If you’re looking for a textbook on wine varieties and regions, this is not it. If you’re thinking about getting “into wine,” if you’re mystified by this notion of terroir, if you’re curious about the interrelatedness of wine and environmental sustainability, hell, if you just like to drink the fucking stuff, read this book. Along with touring vineyards and attending copious amounts of wine tastings, this book is a good place to start a wine journey. Writing of his own travels through Wine-Nerdistan, Magny says, “studying wine was not just about Pinot Noir or Merlot, but also about plant biology, chemistry, history, geography, marketing, agronomy, etc. If I wanted to be good at what I did, I had a great deal to learn.” If this sounds overwhelming, don’t worry. Pop a cork, pour a glass, crack the book and just enjoy life.

Photo courtesy of Olivier Magny.
Into Wine also includes a brief history of Magny’s project O Chateau, a wine tasting school and wine bar. In 2009, for example: “We moved into an old wine cellar near the Louvre. After launching Wine Dating evenings for singles in Paris, we get invited to host the first Milanese Wine Dating and make Italy’s main news show (drunk).” (What the hell was I doing in 2009 and why wasn’t I bumming around these events in Paris and Milan?) In 2012, the O Chateau Wine Bar received a prestigious Wine Spectator Award of Excellence, and Bonjour Paris named it “the best wine bar in Paris.” Not too shabby.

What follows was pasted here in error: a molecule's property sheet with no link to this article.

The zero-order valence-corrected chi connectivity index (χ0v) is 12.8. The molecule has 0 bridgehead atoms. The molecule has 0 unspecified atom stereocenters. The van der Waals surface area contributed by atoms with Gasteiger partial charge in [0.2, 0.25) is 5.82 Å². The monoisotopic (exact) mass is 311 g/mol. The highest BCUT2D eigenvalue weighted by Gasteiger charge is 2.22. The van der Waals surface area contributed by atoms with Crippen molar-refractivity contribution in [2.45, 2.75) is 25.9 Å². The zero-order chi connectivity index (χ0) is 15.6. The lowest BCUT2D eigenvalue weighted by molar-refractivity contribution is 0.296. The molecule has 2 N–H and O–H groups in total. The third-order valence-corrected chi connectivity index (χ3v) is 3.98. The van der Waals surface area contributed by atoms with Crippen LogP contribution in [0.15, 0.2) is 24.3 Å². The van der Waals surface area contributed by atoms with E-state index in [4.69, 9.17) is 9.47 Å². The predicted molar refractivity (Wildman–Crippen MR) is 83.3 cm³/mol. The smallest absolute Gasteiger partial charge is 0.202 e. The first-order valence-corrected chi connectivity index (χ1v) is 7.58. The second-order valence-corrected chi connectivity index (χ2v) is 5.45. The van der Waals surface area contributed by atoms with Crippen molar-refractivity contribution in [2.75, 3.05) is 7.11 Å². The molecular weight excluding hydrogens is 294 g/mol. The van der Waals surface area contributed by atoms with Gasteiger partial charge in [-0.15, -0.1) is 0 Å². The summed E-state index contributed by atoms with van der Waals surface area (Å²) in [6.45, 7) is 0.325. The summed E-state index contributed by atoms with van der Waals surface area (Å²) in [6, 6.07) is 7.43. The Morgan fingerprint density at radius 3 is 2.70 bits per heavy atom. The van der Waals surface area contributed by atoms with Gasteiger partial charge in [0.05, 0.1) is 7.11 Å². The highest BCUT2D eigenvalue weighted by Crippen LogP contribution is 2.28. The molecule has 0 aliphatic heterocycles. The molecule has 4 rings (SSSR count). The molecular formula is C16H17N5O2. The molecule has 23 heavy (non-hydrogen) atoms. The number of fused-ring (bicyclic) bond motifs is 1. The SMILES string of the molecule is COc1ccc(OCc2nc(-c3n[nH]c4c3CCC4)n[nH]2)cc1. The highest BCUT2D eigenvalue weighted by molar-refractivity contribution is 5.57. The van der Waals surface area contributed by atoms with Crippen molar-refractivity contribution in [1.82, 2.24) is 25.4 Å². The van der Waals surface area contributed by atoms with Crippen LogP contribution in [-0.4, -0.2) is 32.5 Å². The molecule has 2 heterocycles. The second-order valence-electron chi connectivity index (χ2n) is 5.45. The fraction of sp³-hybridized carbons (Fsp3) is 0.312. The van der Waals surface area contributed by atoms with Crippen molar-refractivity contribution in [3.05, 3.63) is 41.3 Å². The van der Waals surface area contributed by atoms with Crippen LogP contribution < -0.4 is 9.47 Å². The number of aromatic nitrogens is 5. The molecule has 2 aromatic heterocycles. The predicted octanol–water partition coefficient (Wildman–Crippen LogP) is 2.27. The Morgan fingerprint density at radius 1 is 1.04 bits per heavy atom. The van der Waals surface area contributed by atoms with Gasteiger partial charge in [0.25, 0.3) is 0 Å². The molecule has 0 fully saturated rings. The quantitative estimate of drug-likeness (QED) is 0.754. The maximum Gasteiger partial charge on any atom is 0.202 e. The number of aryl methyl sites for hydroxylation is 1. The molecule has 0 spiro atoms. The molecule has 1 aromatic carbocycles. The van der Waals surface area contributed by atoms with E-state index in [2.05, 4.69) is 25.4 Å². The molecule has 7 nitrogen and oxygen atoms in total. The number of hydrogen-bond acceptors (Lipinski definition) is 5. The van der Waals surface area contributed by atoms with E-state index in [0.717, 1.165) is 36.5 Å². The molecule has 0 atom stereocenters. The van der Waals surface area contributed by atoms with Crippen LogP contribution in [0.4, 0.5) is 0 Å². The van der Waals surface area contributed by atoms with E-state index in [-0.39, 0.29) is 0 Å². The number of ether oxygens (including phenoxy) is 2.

Despite being a Parisian, Magny has a relatively petite ego and little to no patience for snobbery. To him, growing, making, studying and tasting wine is all about increasing net happiness, not impressing a bunch of stuffy, overcompensating douches. Magny comes off as the type of guy you’d love to share a few glasses with, which is probably why O Chateau has been so damn successful. And Magny’s democratic approach to wine tasting spills over into his writing style, which is whimsical and cheeky. He quotes Goethe, George Carlin, Henry Ford, Count Dracula and others. He calls B.S. when he sees it.

He also falls into gimmick mode a little too often, for example, inserting three different footnotes into a 16-word sentence. Some two-page spreads have 10 different footnotes, which has a dizzying effect and distracts from Magny’s fast-moving trains of thought. (I recommend reading the book as I did, finishing the two pages of text and then going back over the footnotes.) Magny also frequently uses the cliché of comparing of wine to women. “Just like a woman, wine has bad hair days.” Proper crystal stems are “wedding dresses” for wine. “Wine is more than the sum of its parts, and that’s also why it’s so glorious (just like a woman).” One bottle is “a Californian cougar with fake boobs.” While I understand how this language could bother some women , I tend to think it’s pretty harmless, perhaps a bit lazy from a writer’s perspective. It’s also not incredibly surprising because — did I mention? — the guy’s French.